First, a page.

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Re: Integration with systemd

On Wed, Oct 30, 2019 at 03:30:17PM -0400, Theodore Y. Ts'o wrote:
> On Wed, Oct 30, 2019 at 05:14:02AM -0700, Josh Triplett wrote:
> > Today, people can't use systemd persistent timers in place of cron (and
> > in place of anacron's "wake up periodically" approach). You have to have
> > a cron job as well, and there's no good mechanism to automatically
> > prevent a cron job from running when running systemd and a corresponding
> > timer exists, so systemd systems would still have to have a pile of cron
> > jobs that wake up just to say "oh, I'm on systemd, exit".
> Yep, that's what we did for e2fsprogs's e2scrub.timer unit.  We
> shipped a cron job as well, which exited if systemd was running.  It
> was kludgy as heck, and to be honest, I'm not sure it actually added
> that much value to do it as a systemd timer unit.

(I did explicitly say I'd prefer to avoid delving into any one feature,
rather than the overall issue.)

A few values of using a .timer unit:

- Support for spreading the timer activations out so a network full of
  systems doesn't all poke a server at the same time.

- Persistent timers, which make anacron unnecessary, and which don't
  require waking up and poking anacron periodically.

- Support for timers that only run if another unit is active (without
  having to unconditionally wake up and check), and that only count time
  another unit is active.

- Support for coalescing timer wakeups to improve power management.

- Support for waking the system from sleep, if desired.

But in any case, the point isn't to advocate a specific feature, the
point is to unblock the possibility of using features *when they provide
an advantage*.

> > Systemd user sessions, socket activation, sysusers, dynamic users,
> > systemd-homed, temporary directory setup, transient units, anything
> > talking to the slice or control group APIs, containerization, firstboot,
> > systemd's whole "preset" system-wide configuration and policy mechanism
> > for admins to say "what services do I want launched when installed and
> > what services do I want to leave stopped until I configure them",
> > "stateless system" capabilities, and I'm probably forgetting another
> > dozen.
> Yep, and this is the "embrace, extend, and extinguish" phenomenom of
> systemd which caused so much fear and loathing.  Lennart is the
> Ballmer of the Linux infrastructure world.  :-)

Can we not? Can we just...not? I would love to have a thread about
systemd that manages to avoid gratuitous flames and personal attacks.

> if upstream developers start using more and more of these Systemd
> features, if we're not willing to backport solution for systems that
> don't have socket activation, systemd containerization, etc., we're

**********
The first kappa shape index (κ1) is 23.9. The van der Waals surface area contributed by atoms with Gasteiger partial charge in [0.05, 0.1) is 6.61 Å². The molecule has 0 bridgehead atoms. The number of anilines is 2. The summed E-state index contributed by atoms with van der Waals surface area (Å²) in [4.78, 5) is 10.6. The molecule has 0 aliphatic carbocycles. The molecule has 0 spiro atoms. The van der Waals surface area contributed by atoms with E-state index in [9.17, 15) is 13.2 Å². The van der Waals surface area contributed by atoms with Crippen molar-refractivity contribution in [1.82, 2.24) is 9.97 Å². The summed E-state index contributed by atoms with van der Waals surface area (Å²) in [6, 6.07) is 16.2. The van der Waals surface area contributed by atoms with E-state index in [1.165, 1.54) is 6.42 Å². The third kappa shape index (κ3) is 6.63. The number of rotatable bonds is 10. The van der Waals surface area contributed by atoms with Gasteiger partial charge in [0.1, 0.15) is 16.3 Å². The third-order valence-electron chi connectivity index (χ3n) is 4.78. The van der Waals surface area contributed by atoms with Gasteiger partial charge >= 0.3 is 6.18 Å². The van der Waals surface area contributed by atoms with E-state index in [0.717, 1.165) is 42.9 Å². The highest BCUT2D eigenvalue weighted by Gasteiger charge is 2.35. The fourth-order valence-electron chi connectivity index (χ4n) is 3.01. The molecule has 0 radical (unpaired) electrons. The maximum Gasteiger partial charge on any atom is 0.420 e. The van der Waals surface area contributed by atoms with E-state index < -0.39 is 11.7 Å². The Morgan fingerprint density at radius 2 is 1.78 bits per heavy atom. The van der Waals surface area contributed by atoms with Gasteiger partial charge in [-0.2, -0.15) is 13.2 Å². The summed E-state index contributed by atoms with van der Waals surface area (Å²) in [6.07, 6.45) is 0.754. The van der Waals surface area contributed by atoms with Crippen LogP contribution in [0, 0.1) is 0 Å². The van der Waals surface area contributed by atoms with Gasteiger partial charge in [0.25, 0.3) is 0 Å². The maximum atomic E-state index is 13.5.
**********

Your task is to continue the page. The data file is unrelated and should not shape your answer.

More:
> going to be left in a very painful place.

Only "painful" if we continue to attempt to make the world conform to
the limitations and capabilities of sysvinit.

> > Note: I'm not trying to say "we should wholeheartedly adopt every one of
> > these technologies"; please don't make this thread about that, or any
> > one specific technology. The issue is that we don't even have the option
> > of *considering* most of these technologies in the current environment.
> > Even if Policy changed tomorrow to have a full "unless you're using
> > capabilities that alternate init systems don't have" clause, people
> > would still be afraid of using those capabilities or merging patches
> > that do so, lest their work become the subject of a giant flamewar. We
> > should get to a state where people building something interesting using
> > these capabilities and technologies can expect useful feedback, and
> > potentially excitement and collaboration, rather than flames.
> So mostly, this isn't going to be up to us.  It's going to be up to
> the upstream.  Eventually, for each package where upstream has chosen
> to use these technologies, our choice will be (a) to drop the package
> from Debian, (b) add backwards compatibility support for systems which
> haven't drunk the systemd kool-aid, or (c) mark that the package only
> works for systemd.
> I think we've mostly accepted that we can't force package maintainers
> to do (b), and for many packages, such as for example GNOME, (a) will
> be a non-starter, which means we're left with (c).

There's a big difference between "we've mostly accepted that we can't do
otherwise" and "people can safely rely on not getting flamed". The point
of my mail was the latter.

> > If we're going to have a GR, part of the goal should be to either
> > confirm the current state that we're never moving very far past the
> > capabilities of sysvinit even when most people don't run it, or that
> > we're allowed to use the full capabilities of our default init system
> > even when there's no equivalent elsewhere.
> I agree, and I think the only thing we can do is to say that upstream
> is allowed to use the full capability of systemd --- not that we could
> dictate to upstream anyway.

It's not just about upstream. Many of the capabilities of systemd would
be useful in Debian-native components and packaging. And given that, as
you observed, upstream can already use such capabilities, then it
doesn't make sense to stop Debian developers from using those
capabilities, where doing so provides a benefit.

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